Having grown up in a poor family in Eastern Europe, for a very long time an own PC was my wildest dream. But when I got one, these were the ones I installed first. Well when I had driver space…
Yes, we were very poor and for a very long time my only way to play these games was to hang out with more fortunate friends. They were simpler times in the late 90s, early 00s. Two or three of us were sitting at the same PC and either played games with hotseat option, or we simply took turns. It was inconvenient, but at that time I felt I’m living my best life.
Then one fateful day, thanks to my uncle, I got my first own PC. Well I had to share it with my brother, but it was still a step forward.
It was a terrible, terrible machine. It was a Pentium 133 MHz setup, which was dated even by those days’ standards, but for the first time, I could finally play at home, or even have my friends over so I could be the host for a change.
I will present you a list of the 5 games that my first PC could more or less run, and which really made me feel like the king of the world at the age of 13.
Starting strong I know.
Remember those times when Blizzard was cool? Well this guy does, because Diablo was the very first game I ever installed on that horrible machine. I don’t want to lie, but I think it needed a whopping 8 MB of HDD space.
I don’t think I really need to introduce Diablo. But what I remember the most, that for a kid at that time it was straight up scary.
The first time I met the Butcher, who resided in a room with pixelated impaled corpses, I lost my mind.
Since Internet was not so common at that time, I would have to wait until next day so I can discuss it with my classmates. But since I was way too excited, I remember explaining it to my Mom, who was less than uninterested.
Also, at that time I did not speak English well. I was still in elementary school. So I remember having a huge dictionary next to me, to look up words that I did not understand. Video games, including Diablo were one of the main contributors to my vocabulary.
Of course since then I have played far better games, but nothing will replace that feeling of booting up Diablo on that old PC.
But for example its soundtrack is something I really enjoy to this day.
In case you missed Diablo as a kid, you can buy it on GOG.
I have no idea how much time I spent with this game, even later in life. I was almost 30 when I still played it with my brother.
To this day it is my favourite Worms game, although I admit probably nostalgia has a lot to do with it.
The reason why it was special, that it had a hotseat feature, so instead of taking turns in “who can use the PC” with my brother, we could play together. Well actually against each other.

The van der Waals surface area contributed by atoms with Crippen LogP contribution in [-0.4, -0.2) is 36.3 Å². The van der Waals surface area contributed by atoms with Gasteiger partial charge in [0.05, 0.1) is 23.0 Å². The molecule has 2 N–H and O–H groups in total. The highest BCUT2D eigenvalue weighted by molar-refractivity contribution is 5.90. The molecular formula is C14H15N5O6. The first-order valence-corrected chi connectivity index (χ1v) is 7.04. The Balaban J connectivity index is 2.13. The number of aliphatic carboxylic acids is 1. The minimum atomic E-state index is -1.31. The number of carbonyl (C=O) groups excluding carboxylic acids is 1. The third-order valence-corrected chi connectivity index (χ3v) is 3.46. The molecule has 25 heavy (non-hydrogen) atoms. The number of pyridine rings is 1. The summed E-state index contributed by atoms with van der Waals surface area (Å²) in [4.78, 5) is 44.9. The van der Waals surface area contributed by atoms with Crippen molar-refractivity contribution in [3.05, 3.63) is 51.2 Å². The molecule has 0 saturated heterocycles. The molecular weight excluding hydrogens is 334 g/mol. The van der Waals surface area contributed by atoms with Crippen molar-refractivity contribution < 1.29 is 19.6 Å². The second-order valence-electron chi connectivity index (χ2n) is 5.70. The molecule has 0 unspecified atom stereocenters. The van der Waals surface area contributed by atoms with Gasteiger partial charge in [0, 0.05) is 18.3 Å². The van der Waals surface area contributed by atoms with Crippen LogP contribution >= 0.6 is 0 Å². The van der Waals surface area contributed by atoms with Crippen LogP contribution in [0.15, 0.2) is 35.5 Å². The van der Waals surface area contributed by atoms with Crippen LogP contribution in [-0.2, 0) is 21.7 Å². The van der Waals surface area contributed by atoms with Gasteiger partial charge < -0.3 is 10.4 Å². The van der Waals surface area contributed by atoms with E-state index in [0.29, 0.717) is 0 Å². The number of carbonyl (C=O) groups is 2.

I will never forget how mad he was when I convinced him that the white flag (surrender) is in fact a super powerful weapon.
Carmageddon was pretty wild. I played it recently, you can actually play it on mobile as well. And it has that good old late 90s edginess which I miss so much.
I probably spent hundreds of hours grinding every insane vehicle, doing challenges, reaching high scores.
About two years ago I stumbled upon a video, where they show us how the facecam was recorded, it is freakin gold. It really took me back, you should watch it.
Fallout is memorable because despite the fact that I was horrible in it due to my poor English, it really determined my taste in gaming for the next decades.
I was exposed to games but not in a deep way. I played shooters, platformers, puzzle games.
But a game where your choices matter? Where the story is formed depending on your dialogue answers?
My mind was blown. Again, my poor mother had to suffer as she had to listen to my ramblings about it for hours. Actually she was also kind of amused by the concept.
But Fallout didn’t only determine my taste in games, it also made me a roleplaying nerd for the rest of my life.
Again, I don’t really think I need to introduce Fallout, as it is one of the most iconic games of gaming history.
I left the best for the last.
Oh boy where do I even start with this. Baldur’s Gate was my life at that age. I wish I would be able to feel that kind of involvement for anything as I felt back then for that game.
It was my true way of escapism, a world where I felt I belong. It made me love fantasy, tabletop RPGs, classical music, architecture, reading and I could go on.
Funnily enough, that piece of junk PC could barely run it.
For starters, the entire HDD was 1GB, of which Windows 95 took up a lot of space.
Now Baldur’s Gate was a huge game at that time, spread on 5 CDs. Obviously I couldn’t do a full install, I had to swap CDs constantly. Sometimes area after area.
But even for the smallest install, I had to delete BMPs, documents, etc. so it fits on the PC.
And even then, it ran horribly, with around 5 FPS. I used teleportation cheat on already explored areas, because walking was simply too slow, especially because the AI pathfinding was poor.
But I clenched my teeth and went with it. That game was too amazing to give up on it. It was really like a portal to another life for me, a life that I wished I had at that time.
Ever since then, I have so many copies of that game on so many platforms. Recently I even bought it on PlayStation just to never play with it, because obviously the controls are abysmal.
But again, that feeling of belonging to a world where I have never set foot is something that I could only feel as a kid. If I could feel it again the same way, I would be a best selling author now I am sure.
Well, these were my 5 games that I could run on my first PC. Just rambling about them brought back so many sweet memories. They are not even great games by today’s standards. But the emotions they made me feel as a child are irreplaceable.
What about you? What were the games that you are the most emotionally attached to?